Brighton, Sussex by Brian Harris

Brighton, Sussex, England, UK. The ruins of the West Pier fully exposed at sunset at a ‘Super low tide’ enhanced by the Autumn Equinox and the ‘Supermoon’. 28 september 2015.
The Super Low Tide which will be happening from 26 september to 3 October this year attracted hundreds of visitors including delegates from the Labour Party Conference being held in the seaside town of Brighton. The remains of the derelict West Pier famous for being the location for Richard Attenboroughs film ‘Oh, What a Lovely War’ in the 1960’s are seen fully exposed during this unique period of low and high tides.

  • 30cm
    • 160 £
    60cm
    • 310 £
    60cm
    • 310 £
    90cm
    • 425 £
    51cm longest edge
    51cm longest edge
    51cm longest edge
    51cm longest edge

    77cm longest edge
    77cm longest edge
    77cm longest edge
    77cm longest edge

    (Rest of the World £50+VAT)

About Brian Harris

Brian Harris has been an editorial, news and current affairs photographer for more than 47 years. Fascinated in his teens by the alchemy of the darkroom in the 1960s Brian started to combine his school work with photographing weddings and football matches in his native Essex. A job as a runner at the Fox Photos agency at the age of sixteen set Brian on the path that would shape his life.

In the 1970s Brian worked in the heart of London’s Fleet Street, freelancing for The Sun, The Times, News of the World, the BBC and United Press International, covering everything from IRA bombings to celebrity news, until joining The Times as its youngest ever staff photographer aged twenty-five. When The Independent launched in 1986, Brian became its first staff photographer, playing a key role in forming the renowned Indy style of intelligent editorial photography. In his fourteen years at The Independent Brian travelled the world to cover the stories that defined the era.

Since going freelance in 1999, Brian has staged several solo exhibitions, notably at Photofusion Photography Centre, and has contributed to exhibitions organised by the British Press Photographers’ Association. In 2006-7 he collaborated with the Commonwealth War Graves Commission on Remembered, a major illustrated book of his photographs and series of international touring exhibitions chronicling the CWGC’s work caring for the graves of over 1.7 million Commonwealth war dead.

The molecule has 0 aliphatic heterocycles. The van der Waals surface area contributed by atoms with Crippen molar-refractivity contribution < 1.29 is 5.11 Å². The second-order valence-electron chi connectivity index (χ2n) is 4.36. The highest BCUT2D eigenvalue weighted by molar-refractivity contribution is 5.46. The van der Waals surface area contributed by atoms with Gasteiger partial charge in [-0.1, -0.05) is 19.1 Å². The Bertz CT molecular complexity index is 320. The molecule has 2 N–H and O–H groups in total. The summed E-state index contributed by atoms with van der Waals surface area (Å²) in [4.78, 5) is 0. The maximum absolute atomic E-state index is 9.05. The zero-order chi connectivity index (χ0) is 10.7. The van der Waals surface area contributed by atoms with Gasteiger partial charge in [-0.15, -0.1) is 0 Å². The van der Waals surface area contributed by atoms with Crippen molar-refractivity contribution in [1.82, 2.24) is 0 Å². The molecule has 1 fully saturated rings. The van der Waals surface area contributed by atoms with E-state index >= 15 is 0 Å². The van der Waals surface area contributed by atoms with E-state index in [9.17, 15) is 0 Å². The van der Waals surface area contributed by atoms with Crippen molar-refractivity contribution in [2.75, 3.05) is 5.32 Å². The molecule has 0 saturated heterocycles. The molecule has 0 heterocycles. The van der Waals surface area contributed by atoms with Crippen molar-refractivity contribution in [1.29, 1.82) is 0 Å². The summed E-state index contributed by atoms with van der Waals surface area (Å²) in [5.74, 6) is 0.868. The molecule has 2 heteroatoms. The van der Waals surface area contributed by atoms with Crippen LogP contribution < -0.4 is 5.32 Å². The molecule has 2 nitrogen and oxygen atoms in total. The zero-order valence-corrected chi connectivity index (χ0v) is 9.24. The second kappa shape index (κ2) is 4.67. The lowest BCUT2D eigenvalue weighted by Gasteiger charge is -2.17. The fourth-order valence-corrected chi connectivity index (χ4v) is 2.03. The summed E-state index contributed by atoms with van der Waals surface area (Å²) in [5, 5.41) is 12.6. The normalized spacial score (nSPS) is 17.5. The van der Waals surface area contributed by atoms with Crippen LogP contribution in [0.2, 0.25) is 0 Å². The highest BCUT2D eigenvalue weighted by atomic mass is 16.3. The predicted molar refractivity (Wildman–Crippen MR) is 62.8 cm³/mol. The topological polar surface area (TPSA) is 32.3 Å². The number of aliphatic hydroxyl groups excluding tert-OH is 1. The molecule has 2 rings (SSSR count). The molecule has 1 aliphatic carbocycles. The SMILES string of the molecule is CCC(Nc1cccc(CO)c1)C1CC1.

The BBC has made three short documentaries about his working methods and he has debated live on Radio 4’s The Moral Maze: ‘An experience more terrifying than walking through a minefield on the Falkland Islands.’

Brian lives with his partner Nikki near Cambridge in East Anglia and contribute generic imagery to various agencies as well as generating original photographic essays such as his recent coverage of the First World War battlefield in Europe to coincide with the 100th anniversary of WWI-1914-1918.

Brian has recently published ‘…and then the Prime Minister hit me…’ a 320 page hard back book of images and essays covering his life’s work. The book has been edited, designed, printed and bound in England and is now available in a standard version or the slipcased signed and numbered limited edition of 200 copies at: